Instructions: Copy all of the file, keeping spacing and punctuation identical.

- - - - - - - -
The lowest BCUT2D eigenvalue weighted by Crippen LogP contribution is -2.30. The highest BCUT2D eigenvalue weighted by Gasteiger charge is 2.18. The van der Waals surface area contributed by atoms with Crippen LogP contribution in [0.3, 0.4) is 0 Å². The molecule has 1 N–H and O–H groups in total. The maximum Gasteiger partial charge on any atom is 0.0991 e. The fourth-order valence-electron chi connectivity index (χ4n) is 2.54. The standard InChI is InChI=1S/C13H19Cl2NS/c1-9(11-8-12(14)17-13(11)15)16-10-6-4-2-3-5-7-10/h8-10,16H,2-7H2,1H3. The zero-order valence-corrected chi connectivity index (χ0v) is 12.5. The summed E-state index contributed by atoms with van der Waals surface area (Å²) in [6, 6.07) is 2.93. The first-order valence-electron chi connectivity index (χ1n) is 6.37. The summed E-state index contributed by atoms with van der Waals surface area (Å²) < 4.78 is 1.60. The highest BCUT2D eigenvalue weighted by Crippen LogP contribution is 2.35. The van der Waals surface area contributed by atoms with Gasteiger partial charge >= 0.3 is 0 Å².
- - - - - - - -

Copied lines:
The lowest BCUT2D eigenvalue weighted by Crippen LogP contribution is -2.30. The highest BCUT2D eigenvalue weighted by Gasteiger charge is 2.18. The van der Waals surface area contributed by atoms with Crippen LogP contribution in [0.3, 0.4) is 0 Å². The molecule has 1 N–H and O–H groups in total. The maximum Gasteiger partial charge on any atom is 0.0991 e. The fourth-order valence-electron chi connectivity index (χ4n) is 2.54. The standard InChI is InChI=1S/C13H19Cl2NS/c1-9(11-8-12(14)17-13(11)15)16-10-6-4-2-3-5-7-10/h8-10,16H,2-7H2,1H3. The zero-order valence-corrected chi connectivity index (χ0v) is 12.5. The summed E-state index contributed by atoms with van der Waals surface area (Å²) in [6, 6.07) is 2.93. The first-order valence-electron chi connectivity index (χ1n) is 6.37. The summed E-state index contributed by atoms with van der Waals surface area (Å²) < 4.78 is 1.60. The highest BCUT2D eigenvalue weighted by Crippen LogP contribution is 2.35. The van der Waals surface area contributed by atoms with Gasteiger partial charge >= 0.3 is 0 Å².